[01:18:46] Would you really say that’s your low point of your career?
[01:18:49] That was one of the low points. The other low points of my career was when I had to. I was forced to sell Harry wheeled. That was that was and I was forced by my bank to sell it because it was during the recession. And a Bank of Ireland who I had my loan with was going downhill as they were approaching all their clients to give their money back because they were trying to keep their head above water and they wanted the clients to pay the money back. And I had a loan of about maybe 200000 with them still. And I just could not overnight give that money to them and they want. They gave me a week and they had threatening letters from solicitors and it was a mess. It was a mess and I tried to raise money here and there was raising fifty grand here, 50 grand, but nobody had £200000 to give me for, you know, within a week. Maybe if they had waited for six months, I could have done that. So you got to the point where I had to approach people to buy the practise from me and whoever could manage to buy the practise in a short space of time to raise the money. And because my practise was so everything was so up to date in terms of due diligence, I actually saw the practise within two months.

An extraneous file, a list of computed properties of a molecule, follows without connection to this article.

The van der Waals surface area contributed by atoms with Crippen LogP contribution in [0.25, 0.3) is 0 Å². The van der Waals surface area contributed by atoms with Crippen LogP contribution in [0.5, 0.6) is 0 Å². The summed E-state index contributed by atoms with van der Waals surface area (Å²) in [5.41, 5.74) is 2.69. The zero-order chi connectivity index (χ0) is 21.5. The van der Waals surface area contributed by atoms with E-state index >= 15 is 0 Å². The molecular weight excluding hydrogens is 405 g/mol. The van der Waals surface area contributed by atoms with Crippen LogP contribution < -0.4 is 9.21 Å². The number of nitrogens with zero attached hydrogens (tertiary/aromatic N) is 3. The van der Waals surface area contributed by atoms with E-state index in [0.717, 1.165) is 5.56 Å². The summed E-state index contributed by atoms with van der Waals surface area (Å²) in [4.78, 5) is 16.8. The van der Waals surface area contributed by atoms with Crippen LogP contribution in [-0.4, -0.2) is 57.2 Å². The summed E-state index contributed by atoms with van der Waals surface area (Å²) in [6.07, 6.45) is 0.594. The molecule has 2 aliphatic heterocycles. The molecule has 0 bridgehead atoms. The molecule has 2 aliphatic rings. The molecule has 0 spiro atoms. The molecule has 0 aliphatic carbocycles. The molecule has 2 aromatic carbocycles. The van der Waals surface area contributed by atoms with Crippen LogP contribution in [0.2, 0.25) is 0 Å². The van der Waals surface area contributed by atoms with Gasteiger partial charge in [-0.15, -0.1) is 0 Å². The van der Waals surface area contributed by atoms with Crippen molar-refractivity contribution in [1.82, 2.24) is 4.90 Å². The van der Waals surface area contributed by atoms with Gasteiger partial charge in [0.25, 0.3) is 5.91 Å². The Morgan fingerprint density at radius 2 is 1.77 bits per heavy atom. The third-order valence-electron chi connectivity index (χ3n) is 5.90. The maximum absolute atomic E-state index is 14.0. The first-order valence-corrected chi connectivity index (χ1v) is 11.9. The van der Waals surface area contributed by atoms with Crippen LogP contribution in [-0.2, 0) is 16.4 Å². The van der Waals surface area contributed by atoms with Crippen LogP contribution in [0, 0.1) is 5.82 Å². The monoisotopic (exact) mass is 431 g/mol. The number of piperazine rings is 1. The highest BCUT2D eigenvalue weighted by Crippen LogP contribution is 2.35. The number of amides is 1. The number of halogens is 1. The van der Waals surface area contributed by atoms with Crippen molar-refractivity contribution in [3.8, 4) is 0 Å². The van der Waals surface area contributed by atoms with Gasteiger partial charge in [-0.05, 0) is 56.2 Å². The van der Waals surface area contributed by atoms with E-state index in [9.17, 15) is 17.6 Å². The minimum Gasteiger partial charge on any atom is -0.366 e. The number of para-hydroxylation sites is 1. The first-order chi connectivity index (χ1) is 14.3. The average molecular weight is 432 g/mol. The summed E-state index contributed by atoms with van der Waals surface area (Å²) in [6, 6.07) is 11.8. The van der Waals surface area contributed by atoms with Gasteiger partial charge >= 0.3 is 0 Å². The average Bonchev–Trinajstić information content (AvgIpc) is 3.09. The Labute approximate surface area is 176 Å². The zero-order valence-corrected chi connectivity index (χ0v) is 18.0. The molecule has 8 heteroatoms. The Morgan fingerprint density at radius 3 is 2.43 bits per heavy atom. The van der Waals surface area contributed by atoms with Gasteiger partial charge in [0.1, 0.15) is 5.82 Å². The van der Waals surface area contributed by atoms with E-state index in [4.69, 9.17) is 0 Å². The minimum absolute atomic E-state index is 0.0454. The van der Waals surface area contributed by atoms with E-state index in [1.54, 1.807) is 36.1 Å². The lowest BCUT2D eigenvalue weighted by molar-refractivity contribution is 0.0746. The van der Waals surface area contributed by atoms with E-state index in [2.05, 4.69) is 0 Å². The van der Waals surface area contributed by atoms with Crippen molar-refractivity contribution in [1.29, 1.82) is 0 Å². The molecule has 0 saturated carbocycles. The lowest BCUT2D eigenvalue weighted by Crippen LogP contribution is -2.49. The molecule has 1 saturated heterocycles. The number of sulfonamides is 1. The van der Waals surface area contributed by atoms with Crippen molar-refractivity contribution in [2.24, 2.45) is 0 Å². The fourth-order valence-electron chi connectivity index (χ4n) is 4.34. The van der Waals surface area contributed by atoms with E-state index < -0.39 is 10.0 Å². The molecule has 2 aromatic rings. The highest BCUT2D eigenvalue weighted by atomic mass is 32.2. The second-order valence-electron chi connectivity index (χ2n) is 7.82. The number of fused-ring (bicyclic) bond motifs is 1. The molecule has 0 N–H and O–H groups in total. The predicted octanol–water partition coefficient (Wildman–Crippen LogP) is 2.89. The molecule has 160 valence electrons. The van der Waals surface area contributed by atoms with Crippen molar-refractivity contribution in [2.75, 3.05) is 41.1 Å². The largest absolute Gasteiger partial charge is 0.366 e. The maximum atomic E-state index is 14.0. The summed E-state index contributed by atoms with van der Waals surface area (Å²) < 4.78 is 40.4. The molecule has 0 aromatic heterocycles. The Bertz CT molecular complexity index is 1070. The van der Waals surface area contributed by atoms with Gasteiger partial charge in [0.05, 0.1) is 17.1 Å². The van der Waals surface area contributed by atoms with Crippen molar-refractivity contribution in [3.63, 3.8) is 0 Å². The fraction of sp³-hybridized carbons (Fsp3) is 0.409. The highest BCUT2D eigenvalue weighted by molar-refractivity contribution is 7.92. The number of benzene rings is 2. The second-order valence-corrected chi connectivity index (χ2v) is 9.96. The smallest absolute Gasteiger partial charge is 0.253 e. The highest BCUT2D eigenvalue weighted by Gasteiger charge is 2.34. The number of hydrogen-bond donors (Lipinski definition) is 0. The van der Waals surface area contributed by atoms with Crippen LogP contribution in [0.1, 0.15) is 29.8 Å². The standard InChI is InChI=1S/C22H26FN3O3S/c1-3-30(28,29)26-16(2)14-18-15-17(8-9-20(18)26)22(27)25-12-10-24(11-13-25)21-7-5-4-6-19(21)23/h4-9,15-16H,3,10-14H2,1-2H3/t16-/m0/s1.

[01:20:05] Must have been heartbreaking.
[01:20:06] It was. I cried every day. I cried every every day because you heard all the challenges I had. Yeah, atop the business. And it was even now when I talk about it, it has been a really it was a very low point for me in my life and for Mahmoud as well, because by then he was a therapist. He was working, you know, and to give up everything we had worked so hard for and all the sacrifices we had made. And you know, it was very difficult. I mean, unfortunately, along the way, we broke a few bonds with people because of this, you know, maybe the staff, maybe they said nobody could understand. Now I can talk about it more openly. But at the time, people couldn’t understand the pressure I was under. It was a lot of pressure, and I think that was another low point in my career.